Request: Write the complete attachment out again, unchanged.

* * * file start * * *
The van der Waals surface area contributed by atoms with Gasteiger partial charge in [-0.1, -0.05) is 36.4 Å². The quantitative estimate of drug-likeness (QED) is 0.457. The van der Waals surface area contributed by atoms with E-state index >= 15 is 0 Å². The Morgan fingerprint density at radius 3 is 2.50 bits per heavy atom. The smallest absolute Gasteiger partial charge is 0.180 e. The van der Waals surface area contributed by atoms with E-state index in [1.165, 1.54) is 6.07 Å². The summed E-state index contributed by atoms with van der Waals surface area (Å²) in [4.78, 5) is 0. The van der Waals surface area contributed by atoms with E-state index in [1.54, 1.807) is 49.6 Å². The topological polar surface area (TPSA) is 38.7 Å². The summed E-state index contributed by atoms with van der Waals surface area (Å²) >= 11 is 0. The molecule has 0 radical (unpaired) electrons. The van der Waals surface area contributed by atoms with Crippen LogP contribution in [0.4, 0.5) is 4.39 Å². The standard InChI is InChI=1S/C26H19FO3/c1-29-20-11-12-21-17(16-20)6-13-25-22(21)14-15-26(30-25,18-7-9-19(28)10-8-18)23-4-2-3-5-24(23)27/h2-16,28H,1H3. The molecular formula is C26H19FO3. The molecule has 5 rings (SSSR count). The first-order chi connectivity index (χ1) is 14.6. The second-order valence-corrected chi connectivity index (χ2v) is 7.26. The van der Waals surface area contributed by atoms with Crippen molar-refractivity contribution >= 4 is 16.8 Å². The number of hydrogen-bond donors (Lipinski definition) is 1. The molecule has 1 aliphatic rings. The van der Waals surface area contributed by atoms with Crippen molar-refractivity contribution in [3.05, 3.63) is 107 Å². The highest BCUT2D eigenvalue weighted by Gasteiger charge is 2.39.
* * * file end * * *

The van der Waals surface area contributed by atoms with Gasteiger partial charge in [-0.1, -0.05) is 36.4 Å². The quantitative estimate of drug-likeness (QED) is 0.457. The van der Waals surface area contributed by atoms with E-state index >= 15 is 0 Å². The Morgan fingerprint density at radius 3 is 2.50 bits per heavy atom. The smallest absolute Gasteiger partial charge is 0.180 e. The van der Waals surface area contributed by atoms with E-state index in [1.165, 1.54) is 6.07 Å². The summed E-state index contributed by atoms with van der Waals surface area (Å²) in [4.78, 5) is 0. The van der Waals surface area contributed by atoms with E-state index in [1.54, 1.807) is 49.6 Å². The topological polar surface area (TPSA) is 38.7 Å². The summed E-state index contributed by atoms with van der Waals surface area (Å²) >= 11 is 0. The molecule has 0 radical (unpaired) electrons. The van der Waals surface area contributed by atoms with Crippen LogP contribution in [0.4, 0.5) is 4.39 Å². The standard InChI is InChI=1S/C26H19FO3/c1-29-20-11-12-21-17(16-20)6-13-25-22(21)14-15-26(30-25,18-7-9-19(28)10-8-18)23-4-2-3-5-24(23)27/h2-16,28H,1H3. The molecular formula is C26H19FO3. The molecule has 5 rings (SSSR count). The first-order chi connectivity index (χ1) is 14.6. The second-order valence-corrected chi connectivity index (χ2v) is 7.26. The van der Waals surface area contributed by atoms with Crippen molar-refractivity contribution >= 4 is 16.8 Å². The number of hydrogen-bond donors (Lipinski definition) is 1. The molecule has 1 aliphatic rings. The van der Waals surface area contributed by atoms with Crippen molar-refractivity contribution in [3.05, 3.63) is 107 Å². The highest BCUT2D eigenvalue weighted by Gasteiger charge is 2.39.